The age of new media means that anyone can publish. That much we know. But the full implications of this switch are just becoming clear.
Take the situation in Tampa Bay, Florida, in which the St. Petersburg Times has a long history of investigative stories about the locally-based Church of Scientology. From a traditional journalistic standpoint this is good work. The Times has an extensive record of ethical reporting and its standards are some of the best in the industry. No one questions the work they do.
Well, except for the Church of Scientology, which took exception to the whole idea. Twenty years ago the church probably would have fought any allegations in the Times through legal means or by undertaking a media-relations campaign aimed at other publications. Maybe they would have opened up their doors to a local TV news program or asked their members to bring friends as a grass roots effort.
But in today's world they did something very interesting: they turned the Times reporting tactics on the Times. First reported by Howard Kurtz at the Washington Post, the news has spread quickly, with most stories asking whether this is a good idea. It's not like the church is a neophyte in the journalistic world. They've had a publication called Freedom for some time.
It seems that the Church of Scientology knew what it was doing when it picked its reporters. It didn't pick just anyone, but people with great credentials including a reporter who won a Pulitzer Prize, the former executive director of Investigative Reporters and Editors and a former producer for the venerable TV program "60 Minutes."
The St. Petersburg Times didn't answer questions and pretty much stonewalled the whole process. Their defense was pretty simple: this wasn't journalism it was a hatchet job from a biased party. Of course, the church has made similar allegations against the Times. But is this particular piece a hatchet job? The reporters themselves took the job pretty seriously. Steve Weinberg, the executive director mentioned above, told Kurtz that he put $5000 in his bank account to play the role of editor and "tried to make sure it's a good piece of journalism criticism, just like I've written a gazillion times. . . . For me it's kind of like editing a Columbia Journalism Review piece." But he continued that this wasn't your normal reporting job: "It certainly wouldn't be something just any reporter would do. My role was more limited, and I can certainly use the money these days."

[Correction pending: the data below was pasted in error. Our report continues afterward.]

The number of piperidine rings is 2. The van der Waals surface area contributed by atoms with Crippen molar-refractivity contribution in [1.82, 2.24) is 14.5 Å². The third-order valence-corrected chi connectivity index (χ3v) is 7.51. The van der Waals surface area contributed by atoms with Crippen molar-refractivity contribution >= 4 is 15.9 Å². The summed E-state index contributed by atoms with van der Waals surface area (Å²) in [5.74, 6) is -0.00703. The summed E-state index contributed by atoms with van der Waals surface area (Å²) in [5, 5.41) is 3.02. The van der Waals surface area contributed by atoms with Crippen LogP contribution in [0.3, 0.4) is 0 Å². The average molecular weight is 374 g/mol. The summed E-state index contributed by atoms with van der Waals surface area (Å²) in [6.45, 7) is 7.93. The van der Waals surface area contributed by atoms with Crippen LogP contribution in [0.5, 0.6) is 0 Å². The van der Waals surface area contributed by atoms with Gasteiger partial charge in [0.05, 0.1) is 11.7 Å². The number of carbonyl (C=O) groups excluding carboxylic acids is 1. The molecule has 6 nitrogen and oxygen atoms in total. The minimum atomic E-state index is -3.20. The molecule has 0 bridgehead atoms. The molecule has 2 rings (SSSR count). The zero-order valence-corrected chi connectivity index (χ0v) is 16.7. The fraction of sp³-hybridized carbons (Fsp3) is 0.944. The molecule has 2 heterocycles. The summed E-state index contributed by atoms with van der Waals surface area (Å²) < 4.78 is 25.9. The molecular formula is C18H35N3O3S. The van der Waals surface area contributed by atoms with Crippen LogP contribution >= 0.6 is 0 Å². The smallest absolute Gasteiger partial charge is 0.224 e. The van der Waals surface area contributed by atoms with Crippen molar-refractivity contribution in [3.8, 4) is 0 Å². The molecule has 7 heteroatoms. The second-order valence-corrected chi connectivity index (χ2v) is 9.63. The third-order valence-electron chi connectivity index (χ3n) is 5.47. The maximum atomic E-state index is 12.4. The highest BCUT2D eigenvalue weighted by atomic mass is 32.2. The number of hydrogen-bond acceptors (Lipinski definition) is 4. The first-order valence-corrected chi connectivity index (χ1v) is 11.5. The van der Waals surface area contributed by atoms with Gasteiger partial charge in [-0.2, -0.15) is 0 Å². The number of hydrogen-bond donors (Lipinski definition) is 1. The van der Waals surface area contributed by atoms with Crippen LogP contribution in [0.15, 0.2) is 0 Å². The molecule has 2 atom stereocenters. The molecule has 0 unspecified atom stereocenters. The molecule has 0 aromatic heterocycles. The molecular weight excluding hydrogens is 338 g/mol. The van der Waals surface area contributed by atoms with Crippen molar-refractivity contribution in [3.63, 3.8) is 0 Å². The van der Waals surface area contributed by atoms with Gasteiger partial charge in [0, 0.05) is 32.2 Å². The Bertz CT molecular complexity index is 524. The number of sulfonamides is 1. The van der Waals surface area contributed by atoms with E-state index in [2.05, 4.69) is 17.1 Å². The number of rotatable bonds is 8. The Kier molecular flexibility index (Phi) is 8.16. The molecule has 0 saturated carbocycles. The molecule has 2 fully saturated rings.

Ah yes, the money, the journalists got theirs up front, by the way. When the jobs came open True/Slant pointed it out, and asked openly whether a journalist should take the gig, but ended with "work is work." Journalistic organizations are laying off quality reporters by the truckload. At the same time, companies need content to attract readers to their blogs, Websites, Facebook pages, Twitter feeds or anything else that takes a feed. Journalists are people with skills who need to eat. If their skills aren't appreciated in the traditional journalism industry, they'll just make a move. Wouldn't you?
Oddly, in a comment on the True/Slant post, Steve Weinberg himself weighed in (first), saying "Recently, an experienced investigative journalist who has found it difficult to conduct his work because of the economic downturn asked me if he should apply for the Scientologists’ opening. I told him no, even though I like to see superb investigative reporting no matter who is funding it. More than any other existing organization that comes to mind, the Scientologists have been so hostile to outside journalists that I cannot see crossing the line to accept employment there. But I told my acquaintance that I’m speaking only for myself. After all, for some folks, work is indeed work, as the T/S posting by Matt Stroud says."
I guess "work is work" trumps his fears about the Church of Scientology. Or maybe he told his buddy "no" because he needed the work himself.
But the question still remains: is this particular effort really journalism? The journalists who worked on the report certainly think so, though the critics have their knickers in a knot about the whole thing. They're asking weighty questions like "what does this mean for the industry?" Although, I'm curious how loudly they'd ask those questions when the pinkslip lands on their desk and they're forced to find new jobs.
My personal problem with the actions of the Church of Scientology aren't in what they did, but what they're not doing. They're not releasing the reporting. That's what journalism is all about, shining a light into the darkest corners of society. It's not just about finding those places, but about turning on the light and letting the world see it. The Church isn't releasing the reporting.
If you're going to create content, then let's see it.